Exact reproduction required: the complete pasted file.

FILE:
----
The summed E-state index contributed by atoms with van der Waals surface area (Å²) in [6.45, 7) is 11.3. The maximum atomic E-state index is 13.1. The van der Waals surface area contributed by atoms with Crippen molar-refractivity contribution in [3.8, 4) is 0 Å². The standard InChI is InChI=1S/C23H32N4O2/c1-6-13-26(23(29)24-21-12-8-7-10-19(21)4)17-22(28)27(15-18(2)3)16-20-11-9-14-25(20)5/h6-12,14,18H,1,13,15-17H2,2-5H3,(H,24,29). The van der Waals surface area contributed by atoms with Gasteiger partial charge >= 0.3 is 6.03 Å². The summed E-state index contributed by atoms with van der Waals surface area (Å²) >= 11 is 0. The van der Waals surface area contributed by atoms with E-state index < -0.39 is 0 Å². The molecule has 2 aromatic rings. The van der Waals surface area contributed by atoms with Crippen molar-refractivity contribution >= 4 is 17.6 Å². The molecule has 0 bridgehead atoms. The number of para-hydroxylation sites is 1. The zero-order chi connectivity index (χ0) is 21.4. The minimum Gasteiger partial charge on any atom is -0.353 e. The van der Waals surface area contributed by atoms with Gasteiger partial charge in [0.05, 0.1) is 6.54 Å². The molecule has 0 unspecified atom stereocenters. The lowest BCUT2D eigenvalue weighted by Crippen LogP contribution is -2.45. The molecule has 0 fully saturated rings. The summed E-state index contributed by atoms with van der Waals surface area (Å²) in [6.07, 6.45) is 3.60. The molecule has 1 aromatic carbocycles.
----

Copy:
The summed E-state index contributed by atoms with van der Waals surface area (Å²) in [6.45, 7) is 11.3. The maximum atomic E-state index is 13.1. The van der Waals surface area contributed by atoms with Crippen molar-refractivity contribution in [3.8, 4) is 0 Å². The standard InChI is InChI=1S/C23H32N4O2/c1-6-13-26(23(29)24-21-12-8-7-10-19(21)4)17-22(28)27(15-18(2)3)16-20-11-9-14-25(20)5/h6-12,14,18H,1,13,15-17H2,2-5H3,(H,24,29). The van der Waals surface area contributed by atoms with Gasteiger partial charge >= 0.3 is 6.03 Å². The summed E-state index contributed by atoms with van der Waals surface area (Å²) >= 11 is 0. The van der Waals surface area contributed by atoms with E-state index < -0.39 is 0 Å². The molecule has 2 aromatic rings. The van der Waals surface area contributed by atoms with Crippen molar-refractivity contribution >= 4 is 17.6 Å². The molecule has 0 bridgehead atoms. The number of para-hydroxylation sites is 1. The zero-order chi connectivity index (χ0) is 21.4. The minimum Gasteiger partial charge on any atom is -0.353 e. The van der Waals surface area contributed by atoms with Gasteiger partial charge in [0.05, 0.1) is 6.54 Å². The molecule has 0 unspecified atom stereocenters. The lowest BCUT2D eigenvalue weighted by Crippen LogP contribution is -2.45. The molecule has 0 fully saturated rings. The summed E-state index contributed by atoms with van der Waals surface area (Å²) in [6.07, 6.45) is 3.60. The molecule has 1 aromatic carbocycles.